To be great, learn to open your senses to new things, new signals, new inspiration. And learn to mix all those to create new vibrations that will resonate in turn with the world.
Following a Twitter account is the equivalent of “I want to get future updates from this source”. It’s a valuable call to action that could be on many pages across the web. Twitter is uniquely positioned to own this new Follow layer, if they want it.
Internet companies are fighting for our attention. And today our attention is on the home screen of our phone.
We try to correct course instead of starting again by fear of wasting time. But going back to the surface and start digging a new hole might be the fastest way to find the right solution.
This is the third blog post in my office hours series. This one is about Severine Bourlet. She wants to solve the problem of gathering in one place photos of an event.
A dozen of entrepreneurs already talked to me about their idea for solving the photo mess. Which means that there are at least 20,000 entrepreneurs out there trying all possible angles to attack this problem. Yet, no one has nailed it yet. Someone will, someday. Here is my take on it.
Peter Meyers has a long experience in marketing. He experienced the pain of doing twenty back and forth between the client and the agency to know what to share on social media (many if not most of social media accounts of brands are managed by marketing agencies). He wants to fix that with his partner Florent Grandjean.
I met a bunch of entrepreneurs during my office hours in Brussels last week, 11 exactly, non stop between 1pm till 6pm!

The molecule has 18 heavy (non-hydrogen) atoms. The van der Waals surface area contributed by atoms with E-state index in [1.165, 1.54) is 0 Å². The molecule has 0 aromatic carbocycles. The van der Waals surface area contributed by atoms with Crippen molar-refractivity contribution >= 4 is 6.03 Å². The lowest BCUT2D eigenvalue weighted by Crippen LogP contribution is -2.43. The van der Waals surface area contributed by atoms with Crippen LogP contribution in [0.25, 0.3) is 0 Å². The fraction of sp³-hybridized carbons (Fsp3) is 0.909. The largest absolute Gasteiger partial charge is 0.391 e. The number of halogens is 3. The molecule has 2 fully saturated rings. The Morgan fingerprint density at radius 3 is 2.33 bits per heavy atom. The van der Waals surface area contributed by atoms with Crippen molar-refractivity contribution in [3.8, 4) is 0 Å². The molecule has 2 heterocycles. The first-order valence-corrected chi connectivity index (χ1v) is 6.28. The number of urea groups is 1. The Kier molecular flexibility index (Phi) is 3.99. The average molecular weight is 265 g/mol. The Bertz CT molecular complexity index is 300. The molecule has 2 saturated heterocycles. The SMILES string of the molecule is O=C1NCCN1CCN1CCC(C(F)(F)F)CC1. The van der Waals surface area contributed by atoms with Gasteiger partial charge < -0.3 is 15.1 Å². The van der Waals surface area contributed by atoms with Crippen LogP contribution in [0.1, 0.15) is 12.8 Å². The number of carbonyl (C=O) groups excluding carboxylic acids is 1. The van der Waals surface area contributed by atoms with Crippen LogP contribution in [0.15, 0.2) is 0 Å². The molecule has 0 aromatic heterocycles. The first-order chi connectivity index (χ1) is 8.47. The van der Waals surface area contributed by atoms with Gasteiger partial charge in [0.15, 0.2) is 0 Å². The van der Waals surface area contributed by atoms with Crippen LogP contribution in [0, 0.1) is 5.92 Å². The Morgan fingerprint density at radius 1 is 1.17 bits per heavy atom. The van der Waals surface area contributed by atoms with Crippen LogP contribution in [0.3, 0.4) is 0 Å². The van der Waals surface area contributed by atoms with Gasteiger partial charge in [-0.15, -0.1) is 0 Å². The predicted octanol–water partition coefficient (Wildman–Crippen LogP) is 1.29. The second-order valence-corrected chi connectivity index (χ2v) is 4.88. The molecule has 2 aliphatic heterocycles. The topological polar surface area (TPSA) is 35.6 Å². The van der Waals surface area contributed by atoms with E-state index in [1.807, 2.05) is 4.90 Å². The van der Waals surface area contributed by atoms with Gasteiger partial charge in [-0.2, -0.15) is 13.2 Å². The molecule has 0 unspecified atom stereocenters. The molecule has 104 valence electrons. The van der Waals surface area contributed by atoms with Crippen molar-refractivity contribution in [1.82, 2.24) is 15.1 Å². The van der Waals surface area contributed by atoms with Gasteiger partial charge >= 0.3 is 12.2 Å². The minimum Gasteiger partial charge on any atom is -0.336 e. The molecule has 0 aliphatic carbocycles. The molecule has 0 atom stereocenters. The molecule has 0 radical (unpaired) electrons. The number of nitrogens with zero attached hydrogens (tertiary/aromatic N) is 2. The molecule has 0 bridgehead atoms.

Thomas Ketchell is not a hacker. He is a half French/half English historian. He is using social media to “replay History”. What if historic persons were on Twitter or Instagram today? What would they tweet, share? I really like the idea. Such a fun and modern way to teach history.
Learn to swim in the swimming pool first before diving into the ocean.
I love Google Chrome. Such a fast and pleasant experience when browsing the web on my laptop. But on my iPhone, Safari is still my browser of choice. But that's about to change.
What made me switch from PC to Mac was not speed but productivity. I don't need a faster iPhone. I need an iPhone that gets the job done when I need it.
More often than not, our phones have a slow, unreliable and high latency connectivity. Yet most common websites are not optimized to make the best use of the limited bandwidth. Let's see how we can optimize that.
I had coffee with a Belgian entrepreneur visiting San Francisco. Here are some of the advice I shared with him.
What if the new Twitter Custom Timelines could open a new way to follow your interests on Twitter with more signal and less noise?
Old way of thinking + new technology = bad recipe.